[caption id="attachment_29" align="alignnone" width="300" caption="Water flowing through the door panel looks milky from tiny air bubbles."][/caption]
The waterfall effect was created by building up layers of plastic on the side panel with openings to feed the water back and forth. One of my concerns was that the waterfall effect would generate turbulence which would cause additional air bubbles flowing through the system. Air is not as effective conductor of heat as water and is undesirable in cooling systems.
During leak testing, I found another problem. The water level in the reservoir would rise as to the highest point in the system, unless I could somehow restrict the water flow in order to prevent it from reaching that level. You can’t have much of a waterfall effect if the display area is filled with water up to a few inches from the top.
One possible solution would have been to use a valve system to limit the flow to the top; however the catch basin would still get backfill from the rest of the system. The solution I finally chose was to use two different pumps to separate the decorative waterfall system from the functional cooling system. This meant that the waterfall doesn't show the flow activity of the actual cooling system, but as a bonus, it could be turned off if it ever got too annoying.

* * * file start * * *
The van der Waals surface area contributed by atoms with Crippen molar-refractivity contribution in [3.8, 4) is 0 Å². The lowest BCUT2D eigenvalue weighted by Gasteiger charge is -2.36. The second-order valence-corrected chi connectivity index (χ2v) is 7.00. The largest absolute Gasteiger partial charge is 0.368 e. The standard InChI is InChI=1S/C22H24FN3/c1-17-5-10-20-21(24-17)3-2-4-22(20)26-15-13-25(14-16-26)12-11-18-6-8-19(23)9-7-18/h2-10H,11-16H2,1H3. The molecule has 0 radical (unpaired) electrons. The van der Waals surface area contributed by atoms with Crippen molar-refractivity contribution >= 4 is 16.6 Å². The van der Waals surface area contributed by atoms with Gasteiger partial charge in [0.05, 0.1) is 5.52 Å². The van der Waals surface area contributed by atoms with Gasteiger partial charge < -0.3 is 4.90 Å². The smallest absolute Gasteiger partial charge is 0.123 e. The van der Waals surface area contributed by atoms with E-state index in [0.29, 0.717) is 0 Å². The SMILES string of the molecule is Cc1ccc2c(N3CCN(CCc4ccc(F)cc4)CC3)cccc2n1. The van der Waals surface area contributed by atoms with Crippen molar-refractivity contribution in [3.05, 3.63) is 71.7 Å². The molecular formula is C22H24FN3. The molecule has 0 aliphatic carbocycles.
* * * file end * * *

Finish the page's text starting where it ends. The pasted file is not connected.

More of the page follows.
[caption id="attachment_30" align="alignnone" width="300" caption="The waterfall in the door has its own pump, independent of the CPU cooling system."][/caption]
I used ¼" plastic sheets to cut the various shapes and built them up in layers using "general purpose plastic glue", which is available in the plumbing section of Lowes. This glue has a slightly milky appearance and can contain tiny air bubbles. To avoid this, use spring clamps to compress and force out the air bubbles between layers.
[caption id="attachment_31" align="alignnone" width="300" caption="Several layers are built up with a central opening for the lower chamber of the waterfall."][/caption]
For most of the pieces, I used a band saw to cut out rough shapes and then further shaped the edges using a flexible shaft with metal burrs. The icicles along the bottom edges and openings in the centers of the shapes were done with a Dremel tool with a high speed rotary cutter bit.
[caption id="attachment_32" align="alignnone" width="236" caption="A Danger Den fill-port reservoir is glued to a plastic panel before it is attached to the top of the case."][/caption]
Building up several layers of ¼" acrylic sheet with irregular scallops and gullies in the edges allowed me to create the icy looking surface that would catch and diffuse the different lighting in the case.
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